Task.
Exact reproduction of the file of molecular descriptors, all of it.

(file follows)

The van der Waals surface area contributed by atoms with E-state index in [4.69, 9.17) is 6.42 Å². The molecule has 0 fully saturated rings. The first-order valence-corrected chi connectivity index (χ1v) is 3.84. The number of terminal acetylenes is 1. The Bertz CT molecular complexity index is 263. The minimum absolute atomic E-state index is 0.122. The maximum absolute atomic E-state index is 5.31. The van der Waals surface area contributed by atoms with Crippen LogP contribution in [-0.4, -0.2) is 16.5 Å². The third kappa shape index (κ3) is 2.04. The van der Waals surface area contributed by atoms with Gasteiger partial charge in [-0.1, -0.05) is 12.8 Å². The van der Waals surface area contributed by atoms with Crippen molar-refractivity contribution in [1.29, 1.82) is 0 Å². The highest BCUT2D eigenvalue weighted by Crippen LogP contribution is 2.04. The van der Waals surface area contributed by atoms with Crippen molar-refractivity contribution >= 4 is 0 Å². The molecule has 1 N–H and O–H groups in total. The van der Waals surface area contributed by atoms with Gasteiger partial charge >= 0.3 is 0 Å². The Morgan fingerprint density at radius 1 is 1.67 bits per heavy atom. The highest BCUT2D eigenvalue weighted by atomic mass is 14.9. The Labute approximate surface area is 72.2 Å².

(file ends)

The van der Waals surface area contributed by atoms with E-state index in [4.69, 9.17) is 6.42 Å². The molecule has 0 fully saturated rings. The first-order valence-corrected chi connectivity index (χ1v) is 3.84. The number of terminal acetylenes is 1. The Bertz CT molecular complexity index is 263. The minimum absolute atomic E-state index is 0.122. The maximum absolute atomic E-state index is 5.31. The van der Waals surface area contributed by atoms with Crippen LogP contribution in [-0.4, -0.2) is 16.5 Å². The third kappa shape index (κ3) is 2.04. The van der Waals surface area contributed by atoms with Gasteiger partial charge in [-0.1, -0.05) is 12.8 Å². The van der Waals surface area contributed by atoms with Crippen molar-refractivity contribution in [1.29, 1.82) is 0 Å². The highest BCUT2D eigenvalue weighted by Crippen LogP contribution is 2.04. The van der Waals surface area contributed by atoms with Crippen molar-refractivity contribution >= 4 is 0 Å². The molecule has 1 N–H and O–H groups in total. The van der Waals surface area contributed by atoms with Gasteiger partial charge >= 0.3 is 0 Å². The Morgan fingerprint density at radius 1 is 1.67 bits per heavy atom. The highest BCUT2D eigenvalue weighted by atomic mass is 14.9. The Labute approximate surface area is 72.2 Å².